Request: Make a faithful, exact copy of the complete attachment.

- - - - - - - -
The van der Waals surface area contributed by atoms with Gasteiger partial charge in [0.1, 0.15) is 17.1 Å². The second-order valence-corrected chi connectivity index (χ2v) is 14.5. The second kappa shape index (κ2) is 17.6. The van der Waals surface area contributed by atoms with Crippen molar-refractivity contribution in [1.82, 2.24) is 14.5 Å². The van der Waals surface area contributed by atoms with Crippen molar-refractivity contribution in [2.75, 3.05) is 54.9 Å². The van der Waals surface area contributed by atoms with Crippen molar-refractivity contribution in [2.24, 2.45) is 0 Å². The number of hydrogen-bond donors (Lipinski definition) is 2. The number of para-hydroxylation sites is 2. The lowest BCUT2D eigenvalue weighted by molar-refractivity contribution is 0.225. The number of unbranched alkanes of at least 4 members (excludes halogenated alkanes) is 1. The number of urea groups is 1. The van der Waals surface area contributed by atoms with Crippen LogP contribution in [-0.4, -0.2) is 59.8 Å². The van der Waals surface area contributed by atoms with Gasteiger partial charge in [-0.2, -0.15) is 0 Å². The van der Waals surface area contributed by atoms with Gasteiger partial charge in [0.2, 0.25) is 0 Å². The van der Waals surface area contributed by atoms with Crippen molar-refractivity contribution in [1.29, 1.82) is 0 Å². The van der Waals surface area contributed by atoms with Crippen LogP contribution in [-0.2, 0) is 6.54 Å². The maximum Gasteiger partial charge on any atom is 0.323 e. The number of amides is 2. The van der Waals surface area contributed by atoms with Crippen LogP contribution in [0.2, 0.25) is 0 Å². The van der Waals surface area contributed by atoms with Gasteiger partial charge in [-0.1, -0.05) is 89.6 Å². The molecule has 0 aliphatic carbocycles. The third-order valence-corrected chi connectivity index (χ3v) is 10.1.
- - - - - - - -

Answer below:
The van der Waals surface area contributed by atoms with Gasteiger partial charge in [0.1, 0.15) is 17.1 Å². The second-order valence-corrected chi connectivity index (χ2v) is 14.5. The second kappa shape index (κ2) is 17.6. The van der Waals surface area contributed by atoms with Crippen molar-refractivity contribution in [1.82, 2.24) is 14.5 Å². The van der Waals surface area contributed by atoms with Crippen molar-refractivity contribution in [2.75, 3.05) is 54.9 Å². The van der Waals surface area contributed by atoms with Crippen molar-refractivity contribution in [2.24, 2.45) is 0 Å². The number of hydrogen-bond donors (Lipinski definition) is 2. The number of para-hydroxylation sites is 2. The lowest BCUT2D eigenvalue weighted by molar-refractivity contribution is 0.225. The number of unbranched alkanes of at least 4 members (excludes halogenated alkanes) is 1. The number of urea groups is 1. The van der Waals surface area contributed by atoms with Crippen LogP contribution in [-0.4, -0.2) is 59.8 Å². The van der Waals surface area contributed by atoms with Gasteiger partial charge in [-0.2, -0.15) is 0 Å². The van der Waals surface area contributed by atoms with Gasteiger partial charge in [0.2, 0.25) is 0 Å². The van der Waals surface area contributed by atoms with Crippen molar-refractivity contribution in [1.29, 1.82) is 0 Å². The van der Waals surface area contributed by atoms with Crippen LogP contribution in [-0.2, 0) is 6.54 Å². The maximum Gasteiger partial charge on any atom is 0.323 e. The number of amides is 2. The van der Waals surface area contributed by atoms with Crippen LogP contribution in [0.2, 0.25) is 0 Å². The van der Waals surface area contributed by atoms with Gasteiger partial charge in [-0.1, -0.05) is 89.6 Å². The molecule has 0 aliphatic carbocycles. The third-order valence-corrected chi connectivity index (χ3v) is 10.1.